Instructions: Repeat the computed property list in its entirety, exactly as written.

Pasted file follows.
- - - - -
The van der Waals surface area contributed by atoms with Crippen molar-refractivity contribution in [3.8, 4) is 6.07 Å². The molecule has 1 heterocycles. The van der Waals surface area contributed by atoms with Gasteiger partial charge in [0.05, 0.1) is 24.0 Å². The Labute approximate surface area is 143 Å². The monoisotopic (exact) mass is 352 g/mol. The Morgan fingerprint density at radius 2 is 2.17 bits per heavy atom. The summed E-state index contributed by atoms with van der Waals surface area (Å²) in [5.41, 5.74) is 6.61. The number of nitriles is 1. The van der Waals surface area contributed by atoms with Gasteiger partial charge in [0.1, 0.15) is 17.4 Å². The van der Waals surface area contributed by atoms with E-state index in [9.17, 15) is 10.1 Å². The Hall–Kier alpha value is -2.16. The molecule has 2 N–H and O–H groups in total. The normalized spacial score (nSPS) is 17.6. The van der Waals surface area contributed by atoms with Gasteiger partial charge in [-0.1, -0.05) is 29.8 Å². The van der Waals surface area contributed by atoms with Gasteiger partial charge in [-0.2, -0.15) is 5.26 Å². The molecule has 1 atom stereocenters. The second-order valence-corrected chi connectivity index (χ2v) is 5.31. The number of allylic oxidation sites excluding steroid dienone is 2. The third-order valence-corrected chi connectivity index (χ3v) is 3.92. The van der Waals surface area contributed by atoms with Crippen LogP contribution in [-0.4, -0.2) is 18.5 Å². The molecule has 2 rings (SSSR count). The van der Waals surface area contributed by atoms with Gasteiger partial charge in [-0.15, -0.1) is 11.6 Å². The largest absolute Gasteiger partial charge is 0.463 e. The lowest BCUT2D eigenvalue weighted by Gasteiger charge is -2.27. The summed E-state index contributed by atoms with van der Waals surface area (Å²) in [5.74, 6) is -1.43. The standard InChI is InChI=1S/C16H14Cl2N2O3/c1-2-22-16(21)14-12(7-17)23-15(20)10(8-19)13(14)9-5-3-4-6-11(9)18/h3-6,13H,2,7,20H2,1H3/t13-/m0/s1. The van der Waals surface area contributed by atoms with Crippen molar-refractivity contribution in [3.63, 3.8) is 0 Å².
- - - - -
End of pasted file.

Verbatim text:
The van der Waals surface area contributed by atoms with Crippen molar-refractivity contribution in [3.8, 4) is 6.07 Å². The molecule has 1 heterocycles. The van der Waals surface area contributed by atoms with Gasteiger partial charge in [0.05, 0.1) is 24.0 Å². The Labute approximate surface area is 143 Å². The monoisotopic (exact) mass is 352 g/mol. The Morgan fingerprint density at radius 2 is 2.17 bits per heavy atom. The summed E-state index contributed by atoms with van der Waals surface area (Å²) in [5.41, 5.74) is 6.61. The number of nitriles is 1. The van der Waals surface area contributed by atoms with Gasteiger partial charge in [0.1, 0.15) is 17.4 Å². The van der Waals surface area contributed by atoms with E-state index in [9.17, 15) is 10.1 Å². The Hall–Kier alpha value is -2.16. The molecule has 2 N–H and O–H groups in total. The normalized spacial score (nSPS) is 17.6. The van der Waals surface area contributed by atoms with Gasteiger partial charge in [-0.1, -0.05) is 29.8 Å². The van der Waals surface area contributed by atoms with Gasteiger partial charge in [-0.2, -0.15) is 5.26 Å². The molecule has 1 atom stereocenters. The second-order valence-corrected chi connectivity index (χ2v) is 5.31. The number of allylic oxidation sites excluding steroid dienone is 2. The third-order valence-corrected chi connectivity index (χ3v) is 3.92. The van der Waals surface area contributed by atoms with Crippen LogP contribution in [-0.4, -0.2) is 18.5 Å². The molecule has 2 rings (SSSR count). The van der Waals surface area contributed by atoms with Gasteiger partial charge in [-0.15, -0.1) is 11.6 Å². The largest absolute Gasteiger partial charge is 0.463 e. The lowest BCUT2D eigenvalue weighted by Gasteiger charge is -2.27. The summed E-state index contributed by atoms with van der Waals surface area (Å²) in [5.74, 6) is -1.43. The standard InChI is InChI=1S/C16H14Cl2N2O3/c1-2-22-16(21)14-12(7-17)23-15(20)10(8-19)13(14)9-5-3-4-6-11(9)18/h3-6,13H,2,7,20H2,1H3/t13-/m0/s1. The van der Waals surface area contributed by atoms with Crippen molar-refractivity contribution in [3.63, 3.8) is 0 Å².